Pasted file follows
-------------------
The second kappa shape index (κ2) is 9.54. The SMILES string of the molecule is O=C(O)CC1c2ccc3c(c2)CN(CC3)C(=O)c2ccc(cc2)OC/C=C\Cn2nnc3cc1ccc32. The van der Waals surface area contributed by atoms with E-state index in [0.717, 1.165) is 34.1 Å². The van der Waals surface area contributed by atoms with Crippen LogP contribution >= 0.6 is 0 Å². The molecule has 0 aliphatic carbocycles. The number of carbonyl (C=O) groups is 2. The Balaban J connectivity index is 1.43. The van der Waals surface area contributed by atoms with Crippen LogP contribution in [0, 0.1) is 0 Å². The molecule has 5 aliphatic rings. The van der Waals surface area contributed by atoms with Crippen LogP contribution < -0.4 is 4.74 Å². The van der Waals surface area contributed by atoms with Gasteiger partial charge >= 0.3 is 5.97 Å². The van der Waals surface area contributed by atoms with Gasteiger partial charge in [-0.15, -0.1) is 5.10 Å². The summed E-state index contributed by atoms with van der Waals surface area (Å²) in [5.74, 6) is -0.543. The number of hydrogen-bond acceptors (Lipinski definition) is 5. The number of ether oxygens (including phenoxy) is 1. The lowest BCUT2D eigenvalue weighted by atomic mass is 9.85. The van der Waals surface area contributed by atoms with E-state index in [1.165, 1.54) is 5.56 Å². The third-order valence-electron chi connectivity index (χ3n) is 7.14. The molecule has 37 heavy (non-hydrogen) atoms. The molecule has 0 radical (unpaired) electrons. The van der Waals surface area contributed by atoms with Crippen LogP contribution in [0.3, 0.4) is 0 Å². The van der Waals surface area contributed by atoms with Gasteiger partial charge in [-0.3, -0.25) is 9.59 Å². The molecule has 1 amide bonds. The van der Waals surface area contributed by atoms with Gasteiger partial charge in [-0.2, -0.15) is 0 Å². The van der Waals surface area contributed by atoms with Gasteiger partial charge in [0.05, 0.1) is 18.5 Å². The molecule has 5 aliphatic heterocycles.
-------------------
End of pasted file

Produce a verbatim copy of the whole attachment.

The second kappa shape index (κ2) is 9.54. The SMILES string of the molecule is O=C(O)CC1c2ccc3c(c2)CN(CC3)C(=O)c2ccc(cc2)OC/C=C\Cn2nnc3cc1ccc32. The van der Waals surface area contributed by atoms with E-state index in [0.717, 1.165) is 34.1 Å². The van der Waals surface area contributed by atoms with Crippen LogP contribution >= 0.6 is 0 Å². The molecule has 0 aliphatic carbocycles. The number of carbonyl (C=O) groups is 2. The Balaban J connectivity index is 1.43. The van der Waals surface area contributed by atoms with Crippen LogP contribution in [0, 0.1) is 0 Å². The molecule has 5 aliphatic rings. The van der Waals surface area contributed by atoms with Crippen LogP contribution < -0.4 is 4.74 Å². The van der Waals surface area contributed by atoms with Gasteiger partial charge >= 0.3 is 5.97 Å². The van der Waals surface area contributed by atoms with Gasteiger partial charge in [-0.15, -0.1) is 5.10 Å². The summed E-state index contributed by atoms with van der Waals surface area (Å²) in [5.74, 6) is -0.543. The number of hydrogen-bond acceptors (Lipinski definition) is 5. The number of ether oxygens (including phenoxy) is 1. The lowest BCUT2D eigenvalue weighted by atomic mass is 9.85. The van der Waals surface area contributed by atoms with E-state index in [1.165, 1.54) is 5.56 Å². The third-order valence-electron chi connectivity index (χ3n) is 7.14. The molecule has 37 heavy (non-hydrogen) atoms. The molecule has 0 radical (unpaired) electrons. The van der Waals surface area contributed by atoms with Crippen LogP contribution in [0.3, 0.4) is 0 Å². The van der Waals surface area contributed by atoms with Gasteiger partial charge in [-0.3, -0.25) is 9.59 Å². The molecule has 1 amide bonds. The van der Waals surface area contributed by atoms with Gasteiger partial charge in [-0.2, -0.15) is 0 Å². The van der Waals surface area contributed by atoms with Gasteiger partial charge in [0.05, 0.1) is 18.5 Å². The molecule has 5 aliphatic heterocycles.